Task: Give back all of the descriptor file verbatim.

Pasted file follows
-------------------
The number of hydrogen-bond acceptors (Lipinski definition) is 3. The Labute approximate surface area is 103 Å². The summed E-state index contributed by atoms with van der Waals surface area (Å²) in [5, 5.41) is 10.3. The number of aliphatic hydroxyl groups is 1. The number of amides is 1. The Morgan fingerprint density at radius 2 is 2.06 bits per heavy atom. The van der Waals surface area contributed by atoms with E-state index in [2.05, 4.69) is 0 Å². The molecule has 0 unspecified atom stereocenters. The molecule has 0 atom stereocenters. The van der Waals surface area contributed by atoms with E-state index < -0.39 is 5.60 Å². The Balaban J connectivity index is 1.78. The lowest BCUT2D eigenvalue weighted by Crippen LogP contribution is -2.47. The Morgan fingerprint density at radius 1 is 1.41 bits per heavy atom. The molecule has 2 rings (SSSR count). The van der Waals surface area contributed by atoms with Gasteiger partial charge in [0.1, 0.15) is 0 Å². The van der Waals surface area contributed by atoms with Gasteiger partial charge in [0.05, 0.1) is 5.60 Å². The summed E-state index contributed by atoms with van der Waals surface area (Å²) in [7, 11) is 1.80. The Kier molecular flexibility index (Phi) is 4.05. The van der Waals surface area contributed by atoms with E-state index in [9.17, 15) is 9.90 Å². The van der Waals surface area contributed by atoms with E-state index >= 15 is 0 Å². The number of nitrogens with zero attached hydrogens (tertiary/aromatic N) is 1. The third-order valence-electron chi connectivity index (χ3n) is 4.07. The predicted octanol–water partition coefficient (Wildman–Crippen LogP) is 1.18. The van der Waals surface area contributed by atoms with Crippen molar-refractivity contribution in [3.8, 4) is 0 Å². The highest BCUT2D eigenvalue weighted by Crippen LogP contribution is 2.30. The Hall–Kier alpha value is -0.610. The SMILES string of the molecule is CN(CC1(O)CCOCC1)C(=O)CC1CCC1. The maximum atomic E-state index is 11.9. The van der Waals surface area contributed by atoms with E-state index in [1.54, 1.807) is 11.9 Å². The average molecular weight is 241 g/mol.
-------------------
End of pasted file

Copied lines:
The number of hydrogen-bond acceptors (Lipinski definition) is 3. The Labute approximate surface area is 103 Å². The summed E-state index contributed by atoms with van der Waals surface area (Å²) in [5, 5.41) is 10.3. The number of aliphatic hydroxyl groups is 1. The number of amides is 1. The Morgan fingerprint density at radius 2 is 2.06 bits per heavy atom. The van der Waals surface area contributed by atoms with E-state index in [2.05, 4.69) is 0 Å². The molecule has 0 unspecified atom stereocenters. The molecule has 0 atom stereocenters. The van der Waals surface area contributed by atoms with E-state index < -0.39 is 5.60 Å². The Balaban J connectivity index is 1.78. The lowest BCUT2D eigenvalue weighted by Crippen LogP contribution is -2.47. The Morgan fingerprint density at radius 1 is 1.41 bits per heavy atom. The molecule has 2 rings (SSSR count). The van der Waals surface area contributed by atoms with Gasteiger partial charge in [0.1, 0.15) is 0 Å². The van der Waals surface area contributed by atoms with Gasteiger partial charge in [0.05, 0.1) is 5.60 Å². The summed E-state index contributed by atoms with van der Waals surface area (Å²) in [7, 11) is 1.80. The Kier molecular flexibility index (Phi) is 4.05. The van der Waals surface area contributed by atoms with E-state index in [9.17, 15) is 9.90 Å². The van der Waals surface area contributed by atoms with E-state index >= 15 is 0 Å². The number of nitrogens with zero attached hydrogens (tertiary/aromatic N) is 1. The third-order valence-electron chi connectivity index (χ3n) is 4.07. The predicted octanol–water partition coefficient (Wildman–Crippen LogP) is 1.18. The van der Waals surface area contributed by atoms with Crippen molar-refractivity contribution in [3.8, 4) is 0 Å². The highest BCUT2D eigenvalue weighted by Crippen LogP contribution is 2.30. The Hall–Kier alpha value is -0.610. The SMILES string of the molecule is CN(CC1(O)CCOCC1)C(=O)CC1CCC1. The maximum atomic E-state index is 11.9. The van der Waals surface area contributed by atoms with E-state index in [1.54, 1.807) is 11.9 Å². The average molecular weight is 241 g/mol.